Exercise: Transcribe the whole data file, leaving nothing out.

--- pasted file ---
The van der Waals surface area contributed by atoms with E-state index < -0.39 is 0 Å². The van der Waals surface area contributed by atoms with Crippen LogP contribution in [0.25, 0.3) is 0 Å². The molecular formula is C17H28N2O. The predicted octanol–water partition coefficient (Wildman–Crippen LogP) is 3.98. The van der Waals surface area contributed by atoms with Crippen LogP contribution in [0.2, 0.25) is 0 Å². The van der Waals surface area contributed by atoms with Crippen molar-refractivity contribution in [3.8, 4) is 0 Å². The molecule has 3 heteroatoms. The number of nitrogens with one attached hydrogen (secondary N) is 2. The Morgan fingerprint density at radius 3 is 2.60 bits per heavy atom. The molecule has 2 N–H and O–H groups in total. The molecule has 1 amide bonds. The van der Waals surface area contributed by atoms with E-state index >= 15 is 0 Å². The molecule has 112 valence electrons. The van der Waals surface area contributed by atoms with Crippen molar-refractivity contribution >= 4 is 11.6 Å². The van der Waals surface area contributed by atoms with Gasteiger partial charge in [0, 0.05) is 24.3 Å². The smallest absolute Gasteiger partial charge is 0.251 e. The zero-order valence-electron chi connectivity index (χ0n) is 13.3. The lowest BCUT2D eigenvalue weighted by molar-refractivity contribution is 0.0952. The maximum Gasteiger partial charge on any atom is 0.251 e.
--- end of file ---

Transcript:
The van der Waals surface area contributed by atoms with E-state index < -0.39 is 0 Å². The van der Waals surface area contributed by atoms with Crippen LogP contribution in [0.25, 0.3) is 0 Å². The molecular formula is C17H28N2O. The predicted octanol–water partition coefficient (Wildman–Crippen LogP) is 3.98. The van der Waals surface area contributed by atoms with Crippen LogP contribution in [0.2, 0.25) is 0 Å². The van der Waals surface area contributed by atoms with Crippen molar-refractivity contribution in [3.8, 4) is 0 Å². The molecule has 3 heteroatoms. The number of nitrogens with one attached hydrogen (secondary N) is 2. The Morgan fingerprint density at radius 3 is 2.60 bits per heavy atom. The molecule has 2 N–H and O–H groups in total. The molecule has 1 amide bonds. The van der Waals surface area contributed by atoms with E-state index >= 15 is 0 Å². The molecule has 112 valence electrons. The van der Waals surface area contributed by atoms with Crippen molar-refractivity contribution >= 4 is 11.6 Å². The van der Waals surface area contributed by atoms with Gasteiger partial charge in [0, 0.05) is 24.3 Å². The smallest absolute Gasteiger partial charge is 0.251 e. The zero-order valence-electron chi connectivity index (χ0n) is 13.3. The lowest BCUT2D eigenvalue weighted by molar-refractivity contribution is 0.0952. The maximum Gasteiger partial charge on any atom is 0.251 e.